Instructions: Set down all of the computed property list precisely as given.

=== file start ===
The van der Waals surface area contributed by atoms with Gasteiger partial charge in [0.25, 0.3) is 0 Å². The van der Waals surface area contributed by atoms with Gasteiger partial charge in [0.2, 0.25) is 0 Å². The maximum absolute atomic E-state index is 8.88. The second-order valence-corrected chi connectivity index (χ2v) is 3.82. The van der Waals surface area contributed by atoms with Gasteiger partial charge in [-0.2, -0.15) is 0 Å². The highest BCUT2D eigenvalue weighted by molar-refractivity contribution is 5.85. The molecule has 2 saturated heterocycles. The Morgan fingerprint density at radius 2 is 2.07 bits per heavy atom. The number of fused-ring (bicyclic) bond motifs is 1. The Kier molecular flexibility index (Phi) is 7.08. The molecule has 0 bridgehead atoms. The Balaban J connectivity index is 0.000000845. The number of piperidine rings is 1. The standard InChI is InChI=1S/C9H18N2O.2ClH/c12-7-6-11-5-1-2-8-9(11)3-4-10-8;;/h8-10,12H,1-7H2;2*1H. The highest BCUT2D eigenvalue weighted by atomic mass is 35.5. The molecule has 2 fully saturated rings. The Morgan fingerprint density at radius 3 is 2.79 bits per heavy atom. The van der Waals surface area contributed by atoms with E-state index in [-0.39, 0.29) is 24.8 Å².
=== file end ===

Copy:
The van der Waals surface area contributed by atoms with Gasteiger partial charge in [0.25, 0.3) is 0 Å². The van der Waals surface area contributed by atoms with Gasteiger partial charge in [0.2, 0.25) is 0 Å². The maximum absolute atomic E-state index is 8.88. The second-order valence-corrected chi connectivity index (χ2v) is 3.82. The van der Waals surface area contributed by atoms with Gasteiger partial charge in [-0.2, -0.15) is 0 Å². The highest BCUT2D eigenvalue weighted by molar-refractivity contribution is 5.85. The molecule has 2 saturated heterocycles. The Morgan fingerprint density at radius 2 is 2.07 bits per heavy atom. The number of fused-ring (bicyclic) bond motifs is 1. The Kier molecular flexibility index (Phi) is 7.08. The molecule has 0 bridgehead atoms. The Balaban J connectivity index is 0.000000845. The number of piperidine rings is 1. The standard InChI is InChI=1S/C9H18N2O.2ClH/c12-7-6-11-5-1-2-8-9(11)3-4-10-8;;/h8-10,12H,1-7H2;2*1H. The highest BCUT2D eigenvalue weighted by atomic mass is 35.5. The molecule has 2 fully saturated rings. The Morgan fingerprint density at radius 3 is 2.79 bits per heavy atom. The van der Waals surface area contributed by atoms with E-state index in [-0.39, 0.29) is 24.8 Å².